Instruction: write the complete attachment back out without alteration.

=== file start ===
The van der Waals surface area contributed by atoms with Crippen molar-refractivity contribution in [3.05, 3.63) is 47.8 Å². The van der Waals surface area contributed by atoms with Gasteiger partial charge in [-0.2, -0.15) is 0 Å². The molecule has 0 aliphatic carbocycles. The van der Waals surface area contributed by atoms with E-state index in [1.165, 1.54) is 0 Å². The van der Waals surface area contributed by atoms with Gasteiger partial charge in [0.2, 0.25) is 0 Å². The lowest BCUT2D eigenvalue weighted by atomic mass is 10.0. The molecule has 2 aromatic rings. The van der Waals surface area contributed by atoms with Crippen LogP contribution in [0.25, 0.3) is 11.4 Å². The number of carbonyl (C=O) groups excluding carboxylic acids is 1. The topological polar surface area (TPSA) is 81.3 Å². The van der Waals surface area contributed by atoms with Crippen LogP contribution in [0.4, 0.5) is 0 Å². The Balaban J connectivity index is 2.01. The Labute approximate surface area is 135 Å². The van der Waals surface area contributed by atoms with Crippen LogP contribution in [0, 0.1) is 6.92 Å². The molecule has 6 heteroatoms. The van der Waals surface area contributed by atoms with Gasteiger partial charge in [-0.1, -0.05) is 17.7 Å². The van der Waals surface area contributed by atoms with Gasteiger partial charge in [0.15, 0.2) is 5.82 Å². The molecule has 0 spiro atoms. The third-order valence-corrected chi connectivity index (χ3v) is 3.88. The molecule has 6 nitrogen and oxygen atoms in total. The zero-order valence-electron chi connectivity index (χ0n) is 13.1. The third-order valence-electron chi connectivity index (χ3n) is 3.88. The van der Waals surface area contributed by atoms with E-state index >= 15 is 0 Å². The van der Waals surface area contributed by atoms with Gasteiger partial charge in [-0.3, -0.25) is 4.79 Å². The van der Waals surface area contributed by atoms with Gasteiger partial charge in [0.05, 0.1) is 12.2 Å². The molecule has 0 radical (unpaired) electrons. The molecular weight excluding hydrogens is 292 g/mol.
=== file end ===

The van der Waals surface area contributed by atoms with Crippen molar-refractivity contribution in [3.05, 3.63) is 47.8 Å². The van der Waals surface area contributed by atoms with Gasteiger partial charge in [-0.2, -0.15) is 0 Å². The molecule has 0 aliphatic carbocycles. The van der Waals surface area contributed by atoms with E-state index in [1.165, 1.54) is 0 Å². The van der Waals surface area contributed by atoms with Gasteiger partial charge in [0.2, 0.25) is 0 Å². The lowest BCUT2D eigenvalue weighted by atomic mass is 10.0. The molecule has 2 aromatic rings. The van der Waals surface area contributed by atoms with Crippen LogP contribution in [0.25, 0.3) is 11.4 Å². The number of carbonyl (C=O) groups excluding carboxylic acids is 1. The topological polar surface area (TPSA) is 81.3 Å². The van der Waals surface area contributed by atoms with Crippen LogP contribution in [0.4, 0.5) is 0 Å². The Balaban J connectivity index is 2.01. The Labute approximate surface area is 135 Å². The van der Waals surface area contributed by atoms with Crippen LogP contribution in [0, 0.1) is 6.92 Å². The molecule has 6 heteroatoms. The van der Waals surface area contributed by atoms with Gasteiger partial charge in [-0.1, -0.05) is 17.7 Å². The van der Waals surface area contributed by atoms with Gasteiger partial charge in [0.15, 0.2) is 5.82 Å². The molecule has 0 spiro atoms. The third-order valence-corrected chi connectivity index (χ3v) is 3.88. The molecule has 6 nitrogen and oxygen atoms in total. The zero-order valence-electron chi connectivity index (χ0n) is 13.1. The third-order valence-electron chi connectivity index (χ3n) is 3.88. The van der Waals surface area contributed by atoms with E-state index >= 15 is 0 Å². The van der Waals surface area contributed by atoms with Gasteiger partial charge in [-0.3, -0.25) is 4.79 Å². The van der Waals surface area contributed by atoms with Gasteiger partial charge in [0.05, 0.1) is 12.2 Å². The molecule has 0 radical (unpaired) electrons. The molecular weight excluding hydrogens is 292 g/mol.